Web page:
>
              ><<They suspect they were wiped out by a volcanic explosion 12,000 years
              >ago, but local folktales suggest they were still alive when the Dutch
              >colonized in the 1500s. They were a shy, secretive folk, after all.
              >>>
              >
              >They're a common feature in Malay folklore, where they're called _orang
              >pendek_ ("short people"), and there are many records of sightings
              >within living
              >memory. They've always been described pretty much as the new archaeological
              >findings have them -- which suggests that the legend has been substantiated by
              >science.
              >Alexei

              Not quite. According to those who are studying the orang pendak it's
              appearance is more that of an orang utang with an upright posture.
              They are also around 5 feet tall according to the accounts. H.
              Floresiensis only got to about 3 feet in height. The orang pendak is
              also not known to be a tool maker or fire user.
              --
              Alan Kellogg

              http://www.mythusmage.com

              mailto:mythusmage@...
            • alexeik@aol.com
              In a message dated 10/28/4 7:26:24 PM, Alan Kellogg wrote:
              Message 6 of 7 , Oct 29, 2004
              • 0 Attachment
                In a message dated 10/28/4 7:26:24 PM, Alan Kellogg wrote:

                <<Not quite. According to those who are studying the orang pendak it's
                appearance is more that of an orang utang with an upright posture.
                They are also around 5 feet tall according to the accounts. H.
                Floresiensis only got to about 3 feet in height. The orang pendak is
                also not known to be a tool maker or fire user.
                >>

                This doesn't jibe with the many stories I've heard about the _orang pendek_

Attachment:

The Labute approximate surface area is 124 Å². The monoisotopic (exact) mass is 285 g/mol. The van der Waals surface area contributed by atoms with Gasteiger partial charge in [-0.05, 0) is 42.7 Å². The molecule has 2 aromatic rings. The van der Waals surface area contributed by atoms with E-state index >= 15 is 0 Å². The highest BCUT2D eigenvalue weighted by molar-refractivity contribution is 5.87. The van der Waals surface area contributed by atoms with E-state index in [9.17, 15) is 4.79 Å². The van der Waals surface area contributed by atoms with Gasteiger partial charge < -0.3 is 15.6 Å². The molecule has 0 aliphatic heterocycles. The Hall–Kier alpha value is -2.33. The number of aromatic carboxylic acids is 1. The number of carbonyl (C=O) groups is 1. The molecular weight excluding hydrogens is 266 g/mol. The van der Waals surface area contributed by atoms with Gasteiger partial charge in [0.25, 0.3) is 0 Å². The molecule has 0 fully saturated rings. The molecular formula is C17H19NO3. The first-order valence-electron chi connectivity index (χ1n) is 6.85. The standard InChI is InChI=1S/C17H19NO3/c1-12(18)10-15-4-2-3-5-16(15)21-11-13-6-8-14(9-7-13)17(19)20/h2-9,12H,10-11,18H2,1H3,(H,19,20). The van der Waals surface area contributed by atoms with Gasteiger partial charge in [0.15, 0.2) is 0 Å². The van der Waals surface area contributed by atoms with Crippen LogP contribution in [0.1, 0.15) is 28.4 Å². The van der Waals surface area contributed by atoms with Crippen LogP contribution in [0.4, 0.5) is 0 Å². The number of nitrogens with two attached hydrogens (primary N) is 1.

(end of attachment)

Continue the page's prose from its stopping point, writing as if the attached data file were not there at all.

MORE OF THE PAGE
(not "pendak"). The account of their height varies, but they're usually
                described as much more human-like than orangutans -- notably, in many cases, as
                having a full head of long hair. It's true that I've never heard of their using
                fire, but there are stories where they throw darts. I suspect you're dealing with
                a particular local tradition.
                Alexei
              • Alan Kellogg
                ... Could be. Then again, Indonesia is home to many peoples, with many tales and legends. The archipelago was also home to modern humans long before the modern
                Message 7 of 7 , Oct 29, 2004
                • 0 Attachment
                  >In a message dated 10/28/4 7:26:24 PM, Alan Kellogg wrote:
                  >
                  ><<Not quite. According to those who are studying the orang pendak it's
                  >appearance is more that of an orang utang with an upright posture.
                  >They are also around 5 feet tall according to the accounts. H.
                  >Floresiensis only got to about 3 feet in height. The orang pendak is
                  >also not known to be a tool maker or fire user.
                  >>>
                  >
                  >This doesn't jibe with the many stories I've heard about the _orang pendek_
                  >(not "pendak"). The account of their height varies, but they're usually
                  >described as much more human-like than orangutans -- notably, in
                  >many cases, as
                  >having a full head of long hair. It's true that I've never heard of
                  >their using
                  >fire, but there are stories where they throw darts. I suspect you're
                  >dealing with
                  >a particular local tradition.
                  >Alexei

                  Could be. Then again, Indonesia is home to many peoples, with many
                  tales and legends. The archipelago was also home to modern humans
                  long before the modern Indonesian came along, so the local stories of
                  little people etc. may well come from stories of encounters by the
                  early immigrants with the aborigines. Puzzling out the facts from a
                  maze of tales can get frustrating.
                  --
                  Alan Kellogg

                  http://www.mythusmage.com

                  mailto:mythusmage@...
                Your message has been successfully submitted and would be delivered to recipients shortly.